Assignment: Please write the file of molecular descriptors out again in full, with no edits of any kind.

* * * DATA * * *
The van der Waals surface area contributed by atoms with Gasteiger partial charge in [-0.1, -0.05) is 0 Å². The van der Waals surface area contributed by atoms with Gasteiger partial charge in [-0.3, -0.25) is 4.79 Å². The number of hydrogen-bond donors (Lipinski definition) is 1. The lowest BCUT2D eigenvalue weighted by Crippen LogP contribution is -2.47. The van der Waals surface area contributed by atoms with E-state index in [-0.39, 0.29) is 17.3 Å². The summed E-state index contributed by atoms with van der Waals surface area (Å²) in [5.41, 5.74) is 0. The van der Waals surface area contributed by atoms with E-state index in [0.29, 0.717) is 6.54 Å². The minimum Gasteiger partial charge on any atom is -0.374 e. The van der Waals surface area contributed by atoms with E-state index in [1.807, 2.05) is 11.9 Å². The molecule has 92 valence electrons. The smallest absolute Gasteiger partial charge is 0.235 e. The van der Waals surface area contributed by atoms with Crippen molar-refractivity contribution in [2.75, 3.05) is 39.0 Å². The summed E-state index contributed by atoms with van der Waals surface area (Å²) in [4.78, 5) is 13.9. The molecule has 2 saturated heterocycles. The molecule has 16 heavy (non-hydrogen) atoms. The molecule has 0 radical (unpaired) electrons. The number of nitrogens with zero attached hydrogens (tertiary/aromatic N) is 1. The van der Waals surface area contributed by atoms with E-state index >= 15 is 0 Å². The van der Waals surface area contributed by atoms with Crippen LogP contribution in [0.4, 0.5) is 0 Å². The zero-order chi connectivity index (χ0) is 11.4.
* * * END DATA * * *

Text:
The van der Waals surface area contributed by atoms with Gasteiger partial charge in [-0.1, -0.05) is 0 Å². The van der Waals surface area contributed by atoms with Gasteiger partial charge in [-0.3, -0.25) is 4.79 Å². The number of hydrogen-bond donors (Lipinski definition) is 1. The lowest BCUT2D eigenvalue weighted by Crippen LogP contribution is -2.47. The van der Waals surface area contributed by atoms with E-state index in [-0.39, 0.29) is 17.3 Å². The summed E-state index contributed by atoms with van der Waals surface area (Å²) in [5.41, 5.74) is 0. The van der Waals surface area contributed by atoms with E-state index in [0.29, 0.717) is 6.54 Å². The minimum Gasteiger partial charge on any atom is -0.374 e. The van der Waals surface area contributed by atoms with E-state index in [1.807, 2.05) is 11.9 Å². The molecule has 92 valence electrons. The smallest absolute Gasteiger partial charge is 0.235 e. The van der Waals surface area contributed by atoms with Crippen molar-refractivity contribution in [2.75, 3.05) is 39.0 Å². The summed E-state index contributed by atoms with van der Waals surface area (Å²) in [4.78, 5) is 13.9. The molecule has 2 saturated heterocycles. The molecule has 16 heavy (non-hydrogen) atoms. The molecule has 0 radical (unpaired) electrons. The number of nitrogens with zero attached hydrogens (tertiary/aromatic N) is 1. The van der Waals surface area contributed by atoms with E-state index >= 15 is 0 Å². The van der Waals surface area contributed by atoms with Crippen LogP contribution in [0.4, 0.5) is 0 Å². The zero-order chi connectivity index (χ0) is 11.4.